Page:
Stuff You Might’ve Missed: WrestleMania XV is the first to be released on something called “DVD”. Amazingly, VHS cassettes of WWF/E productions were still manufactured until at least 2005. The Women’s Championship is defended at WrestleMania for the first time since WrestleMania X, having been reactivated in the Fall of ’98. The Hardcore Title is defended for the first time in four overall WrestleMania defenses, and the title changes hands at least once at all four shows. I still don’t know why the San Diego Chicken makes an appearance in Philadelphia. I guess the Phillies wouldn’t allow Kane to squash the Philly Fanatic. Ivory is D’Lo Brown’s manager… if anyone can tell me how that storyline relationship began, I owe you $5 and a shout out. For the second year in a row, Pete Rose is assaulted by Kane. I’m amazed Michael Cole correctly identified him as a former Philadelphia Phillies player, but it still doesn’t make sense to have him disguised as the Chicken.
Overall Rating: F
If I could give this a rating worse than “F”, I would. It’s easily, without a doubt, no questions asked, the absolute WORST WRESTLEMANIA EVER. Nothing else can ever touch it. When you have one good match and a whole ton of crap, it handicaps the show, but when you make it “just another episode of Monday Night Raw”, it somehow makes it worse. That one good match isn’t worth the time it takes to hit scene skip on DVD or the WWE Network, and they went on two have much better matches at WrestleMania X-Seven and XIX. The only other bright highlight is watching Bart Gunn getting his head knocked into last week.
Lows: Maybe having so much crammed onto the card hurt things, considering most of the matches featured a lot of guys just mulling around waiting for their spot of the match to come. The WWF Championship is a 4-Way, the IC and European Titles are defended in the same match, with two different falls, in a 3-Way, the Tag Titles are defended in a 3-Way, and the Hardcore Title has double digit challengers. There’s some undercard filler that isn’t needed, like Head Cheese vs. T & A (20 bucks to anyone who can name the members of those teams without looking it up), Godfather & D’Lo vs. Boss Man and Bull Buchanon (formerly Recon of the Truth Commission), and a waste of time “match” between Terri and The Kat. Despite having one of the deepest rosters in years, very little of it is allowed to shine.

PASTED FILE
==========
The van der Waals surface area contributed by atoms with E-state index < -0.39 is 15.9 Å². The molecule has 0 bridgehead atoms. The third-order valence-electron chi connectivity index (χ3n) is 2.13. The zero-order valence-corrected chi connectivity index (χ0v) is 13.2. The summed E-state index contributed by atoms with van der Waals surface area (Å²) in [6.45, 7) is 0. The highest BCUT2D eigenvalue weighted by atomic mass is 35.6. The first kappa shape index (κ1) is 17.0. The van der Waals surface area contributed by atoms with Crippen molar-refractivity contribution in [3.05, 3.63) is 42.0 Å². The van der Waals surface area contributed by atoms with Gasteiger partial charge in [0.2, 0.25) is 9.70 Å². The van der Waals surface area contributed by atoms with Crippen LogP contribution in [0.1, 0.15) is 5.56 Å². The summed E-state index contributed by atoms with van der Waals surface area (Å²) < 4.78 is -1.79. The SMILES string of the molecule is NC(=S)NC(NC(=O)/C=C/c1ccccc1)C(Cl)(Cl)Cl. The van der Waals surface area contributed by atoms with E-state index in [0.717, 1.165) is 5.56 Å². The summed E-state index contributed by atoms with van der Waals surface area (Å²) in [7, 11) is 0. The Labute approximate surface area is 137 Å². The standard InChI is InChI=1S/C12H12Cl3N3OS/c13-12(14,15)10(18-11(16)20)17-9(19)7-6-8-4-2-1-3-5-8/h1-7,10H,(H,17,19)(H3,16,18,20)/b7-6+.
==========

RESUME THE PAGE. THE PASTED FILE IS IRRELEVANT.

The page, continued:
Anything You Might’ve Missed: For the first and (thankfully?) only time, WWE did a special pre-show that was an EIGHT HOUR retrospective of all previous WrestleMania’s, called “Wrestlemania: All Day Long.” It was mostly recap videos of the events, with a match or two clipped down per half hour blocks. I SAT THROUGH ALL 12 HOURS. With the exception of the catfight between Terri and Stacy Carter, there is a total of zero traditional one-on-one matches featured. You have a handful of tag team matches and ever Championship Match features multiple challengers. Pete Rose makes his 3rd and final WrestleMania appearance, not only assaulted by Kane, but also gets a stink-face from Rikishi. Triple H is the first heel to leave WrestleMania the WWF Champion. This if the first 4-hour PPV since WrestleMania VII, and with the exception of WM 20, has become the standard run-time going forward. Gangrel and Mideon were rumored for the Hardcore Battle Royal, but were out with injuries. X-Pac and Road Dogg are using new theme music from Run-DMC featured on the “WWF Aggression” CD (a bunch of awful rap-remixes). Run-DMC of course have previous WrestleMania ties, having performed live at WrestleMania V.
Overall Rating: C+
I feel like WrestleMania 2000 gets a bit too much negativity, but at the same time, it has so much promise and fails to deliver. The roster is too deep with top of the card talent, so everything is bloated without resorting to a 14-match card like in the earlier years of WrestleMania. All of the Championship matches (mostly) delivered on their expectations, but only one of them would be considered a “career defining” moment, and that would be topped in grand fashion a year later. This might be the most negative I’ve been on a WrestleMania that I don’t have any problems with, but because of only getting a bunch of 3-star matches instead of a bunch of 4-star matches, it comes across as such.